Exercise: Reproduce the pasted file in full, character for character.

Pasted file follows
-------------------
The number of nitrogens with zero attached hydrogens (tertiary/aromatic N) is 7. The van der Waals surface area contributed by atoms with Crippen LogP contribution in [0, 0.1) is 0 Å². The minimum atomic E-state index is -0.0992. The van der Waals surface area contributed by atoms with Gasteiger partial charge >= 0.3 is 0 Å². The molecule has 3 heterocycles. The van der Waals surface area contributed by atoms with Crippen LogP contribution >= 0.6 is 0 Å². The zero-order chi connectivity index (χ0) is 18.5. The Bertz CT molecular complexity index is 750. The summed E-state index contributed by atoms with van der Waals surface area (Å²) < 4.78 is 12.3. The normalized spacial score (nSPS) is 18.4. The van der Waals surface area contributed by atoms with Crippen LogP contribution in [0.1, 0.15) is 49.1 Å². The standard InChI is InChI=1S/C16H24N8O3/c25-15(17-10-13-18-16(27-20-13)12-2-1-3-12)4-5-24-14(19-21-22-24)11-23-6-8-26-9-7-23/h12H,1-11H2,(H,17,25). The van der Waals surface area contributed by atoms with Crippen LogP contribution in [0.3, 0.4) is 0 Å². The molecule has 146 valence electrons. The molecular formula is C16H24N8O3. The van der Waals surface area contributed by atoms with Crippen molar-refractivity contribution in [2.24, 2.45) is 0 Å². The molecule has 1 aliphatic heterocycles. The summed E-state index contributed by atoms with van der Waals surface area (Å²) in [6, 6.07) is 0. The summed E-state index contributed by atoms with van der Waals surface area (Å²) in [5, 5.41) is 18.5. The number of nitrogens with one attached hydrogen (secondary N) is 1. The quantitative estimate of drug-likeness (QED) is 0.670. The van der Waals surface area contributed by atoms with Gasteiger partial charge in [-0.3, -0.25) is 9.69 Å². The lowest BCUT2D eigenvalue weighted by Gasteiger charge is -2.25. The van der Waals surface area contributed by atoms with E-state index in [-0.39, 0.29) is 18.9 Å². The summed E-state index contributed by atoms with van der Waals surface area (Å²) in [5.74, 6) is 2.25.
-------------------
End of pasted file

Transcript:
The number of nitrogens with zero attached hydrogens (tertiary/aromatic N) is 7. The van der Waals surface area contributed by atoms with Crippen LogP contribution in [0, 0.1) is 0 Å². The minimum atomic E-state index is -0.0992. The van der Waals surface area contributed by atoms with Gasteiger partial charge >= 0.3 is 0 Å². The molecule has 3 heterocycles. The van der Waals surface area contributed by atoms with Crippen LogP contribution >= 0.6 is 0 Å². The zero-order chi connectivity index (χ0) is 18.5. The Bertz CT molecular complexity index is 750. The summed E-state index contributed by atoms with van der Waals surface area (Å²) < 4.78 is 12.3. The normalized spacial score (nSPS) is 18.4. The van der Waals surface area contributed by atoms with Crippen LogP contribution in [0.1, 0.15) is 49.1 Å². The standard InChI is InChI=1S/C16H24N8O3/c25-15(17-10-13-18-16(27-20-13)12-2-1-3-12)4-5-24-14(19-21-22-24)11-23-6-8-26-9-7-23/h12H,1-11H2,(H,17,25). The van der Waals surface area contributed by atoms with Crippen LogP contribution in [0.3, 0.4) is 0 Å². The molecule has 146 valence electrons. The molecular formula is C16H24N8O3. The van der Waals surface area contributed by atoms with Crippen molar-refractivity contribution in [2.24, 2.45) is 0 Å². The molecule has 1 aliphatic heterocycles. The summed E-state index contributed by atoms with van der Waals surface area (Å²) in [6, 6.07) is 0. The summed E-state index contributed by atoms with van der Waals surface area (Å²) in [5, 5.41) is 18.5. The number of nitrogens with one attached hydrogen (secondary N) is 1. The quantitative estimate of drug-likeness (QED) is 0.670. The van der Waals surface area contributed by atoms with Gasteiger partial charge in [-0.3, -0.25) is 9.69 Å². The lowest BCUT2D eigenvalue weighted by Gasteiger charge is -2.25. The van der Waals surface area contributed by atoms with E-state index in [-0.39, 0.29) is 18.9 Å². The summed E-state index contributed by atoms with van der Waals surface area (Å²) in [5.74, 6) is 2.25.